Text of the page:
8th June 2016
The black mulberry at Charlton House should really be near the top of the “to visit” list for anyone interested in London’s mulberry trees and their associated heritage. It is, indeed, an extraordinary tree and deserves its inclusion on the list of Great Trees of London. It is quite likely to be as old as the Jacobean house itself, which was built between 1607 and 1612, for Sir Adam Newton, who was tutor to Henry, Prince of Wales - the eldest son of James I. So, at just over 400 years of age, it is not only one of the oldest mulberries in London, but one of the oldest trees in the city, of any species. And it is really easy to get to just a 10-minute walk straight up the hill from Charlton railway station. Also, coming from this direction, you see the tree before you see the house, which made me smile natural heritage before built heritage for once.
Given its celebrity, I’m left wondering why it’s taken me over six years to get round to visiting the Charlton mulberry. During this time I have often taken groups to see the Sayes Court mulberry at Deptford, just a couple of miles down the road which is the tree that got me into this mulberry venture in the first place. And two years ago I visited the equally ancient Queen’s Orchard mulberry in Greenwich Park. I could have walked to Charlton from there in 20 minutes. So why didn’t I? Perhaps it was a matter of leaving not the best, but the (almost) most famous, till last? In truth, I love finding relatively unknown old mulberries lurking in parks and on street corners, in gardens and churchyards a passion that seems to be spreading here at the Conservation Foundation. I suppose I thought I could visit the Charlton mulberry any time. After all, I’d seen pictures of it and read about it, unlike some of the more anonymous trees that are now gradually filling the Morus londinium database.
This brings me to the dual purpose behind the Morus londinium project itself. There are heritage mulberries on the one hand the veteran trees themselves and then there is mulberry heritage on the other – in particular the often lost, hidden or forgotten reasons why an old mulberry tree is where it is, perhaps surrounded by streets and houses from a much more recent era. An orphaned tree can be the starting point for a fascinating journey back in time. In the case of the Charlton House mulberry, I thought, the heritage is well documented and preserved in the form of the beautiful Jacobean House and its grounds. So, in this case, I wanted to encounter the heritage mulberry first.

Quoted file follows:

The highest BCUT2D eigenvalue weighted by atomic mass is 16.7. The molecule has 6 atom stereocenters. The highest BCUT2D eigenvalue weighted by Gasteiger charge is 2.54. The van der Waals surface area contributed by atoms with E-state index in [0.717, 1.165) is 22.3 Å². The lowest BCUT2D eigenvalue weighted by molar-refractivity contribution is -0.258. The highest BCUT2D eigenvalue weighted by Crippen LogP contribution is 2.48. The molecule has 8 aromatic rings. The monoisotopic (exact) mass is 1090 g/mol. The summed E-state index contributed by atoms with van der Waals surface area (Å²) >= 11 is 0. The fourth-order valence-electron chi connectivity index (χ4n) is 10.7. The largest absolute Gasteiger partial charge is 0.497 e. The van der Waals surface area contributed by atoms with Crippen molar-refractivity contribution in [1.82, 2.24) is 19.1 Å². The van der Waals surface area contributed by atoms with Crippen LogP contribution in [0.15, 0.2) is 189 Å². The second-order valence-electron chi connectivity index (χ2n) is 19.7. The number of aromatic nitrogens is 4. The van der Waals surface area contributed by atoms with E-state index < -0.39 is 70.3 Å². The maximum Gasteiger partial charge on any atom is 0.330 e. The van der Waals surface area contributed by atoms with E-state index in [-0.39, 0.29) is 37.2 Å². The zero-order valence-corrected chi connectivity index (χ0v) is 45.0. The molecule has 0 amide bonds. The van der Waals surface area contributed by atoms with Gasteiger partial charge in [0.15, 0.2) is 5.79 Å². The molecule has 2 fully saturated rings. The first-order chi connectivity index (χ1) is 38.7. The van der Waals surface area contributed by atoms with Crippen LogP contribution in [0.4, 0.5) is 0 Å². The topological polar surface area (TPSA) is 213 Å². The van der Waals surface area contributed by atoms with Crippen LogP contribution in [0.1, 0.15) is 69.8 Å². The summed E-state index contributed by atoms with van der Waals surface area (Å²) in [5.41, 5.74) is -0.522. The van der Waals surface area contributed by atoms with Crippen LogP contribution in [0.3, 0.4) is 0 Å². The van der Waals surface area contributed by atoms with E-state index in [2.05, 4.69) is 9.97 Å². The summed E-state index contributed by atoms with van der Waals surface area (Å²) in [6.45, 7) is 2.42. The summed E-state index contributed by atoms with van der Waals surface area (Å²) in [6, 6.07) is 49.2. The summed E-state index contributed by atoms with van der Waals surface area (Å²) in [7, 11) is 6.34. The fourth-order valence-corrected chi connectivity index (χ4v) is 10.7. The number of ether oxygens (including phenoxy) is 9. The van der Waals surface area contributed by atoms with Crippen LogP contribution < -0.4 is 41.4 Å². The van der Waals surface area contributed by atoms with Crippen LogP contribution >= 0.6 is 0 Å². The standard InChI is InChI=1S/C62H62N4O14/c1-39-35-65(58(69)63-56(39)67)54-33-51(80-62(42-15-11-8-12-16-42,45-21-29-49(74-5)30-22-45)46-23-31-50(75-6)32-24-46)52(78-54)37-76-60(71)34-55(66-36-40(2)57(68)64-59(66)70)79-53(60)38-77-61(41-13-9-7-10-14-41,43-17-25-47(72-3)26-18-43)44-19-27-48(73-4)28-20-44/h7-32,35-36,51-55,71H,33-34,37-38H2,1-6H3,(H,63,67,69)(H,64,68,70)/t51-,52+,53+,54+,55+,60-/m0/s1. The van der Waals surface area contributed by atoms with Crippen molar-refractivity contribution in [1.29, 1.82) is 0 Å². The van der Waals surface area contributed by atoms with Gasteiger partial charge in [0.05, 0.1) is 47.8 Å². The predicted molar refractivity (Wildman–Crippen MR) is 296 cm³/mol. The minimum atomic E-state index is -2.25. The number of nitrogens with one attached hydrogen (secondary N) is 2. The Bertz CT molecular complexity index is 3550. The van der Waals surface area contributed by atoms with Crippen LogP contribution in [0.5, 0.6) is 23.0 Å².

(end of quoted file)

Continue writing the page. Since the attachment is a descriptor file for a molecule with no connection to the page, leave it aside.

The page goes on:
It was with excitement, then, that I set off on Monday to meet the Charlton House mulberry at last. And that is exactly what it was a meeting. The encounter with a 400 year-old living organism can’t be taken lightly. It’s a bit like looking at a Rembrandt painting. You can’t just turn up, say “wow!”, take a photo, and walk on. A tree like this ideally deserves the patient eye of the artist, or the unencumbered eye of the contemplative. But I can’t draw – or at least not trees and my mind that day was cluttered with a thousand thoughts. The least I could do was let the tree teach me something about time, which it has stored up in abundance. And that meant staying a while.
I sat down on the stone steps next to the tree, sprawling like a tentacled creature inside its circular iron fence. A toddler walked up to the railings, pointed and said in a helium voice, “Look how old this tree is mummy. Look how old it is!” There was my starting point: its sheer age. Black mulberries often look old when they’re not. My reference has become the pair of black mulberries in Fountain Court, in the Middle Temple, which were planted in 1887 for Queen Victoria’s Jubilee and yet look much older. The Charlton House mulberry is in a different league. Peering over the fence into the sprawled innards of the tree is like looking into a whole woodland in microcosm. Gnarled trunks and branches corkscrew in all directions under a canopy of rough, heart-shaped leaves, while the ground is strewn with wild plants, like stickyweed, bramble and bluebells.
I wanted to photograph the tree, but was continually disappointed with the result. The wide shots lost the fantastic tangle of trunks and branches inside the perimeter fence, while the close-ups gave little idea of scale. I took more photos than I’d intended and, in the end, called it a day, deciding to retire to the Mulberry Café in the foyer up the front steps of the House itself. Here I asked Donna, the caterer behind the counter, if she ever made anything with the mulberry fruit. She smiled and said that she sometimes baked mulberry pasties “If I can get to the fruit before the locals. One day I found some people up the tree, shaking the branches. I told them off. After all, you have to respect a tree that’s 400 years old.”
So, what of the Charlton mulberry’s heritage, besides the house itself? Why is this tree here? If it was, indeed, planted when the house was built, this would coincide with the letter that King James I sent to Lord Lieutenants and the landed gentry, asking them to support an English silk industry by planting mulberry trees to provide leaves to feed silkworms. According to some accounts, Sir Adam Newton did create a mulberry plantation after all, there was also one in Greenwich Park a mile or so down the hill to the west. But it is going to require a bit more digging in the archives to see if there is any concrete evidence for this, and to find where, in the grounds, it might have been. This black mulberry may, as is also often the case in other late Tudor and early Jacobean manor houses, like Hatfield House and Syon House, simply have been planted for its special fruit and gnarled, attractive shape as a landscape tree.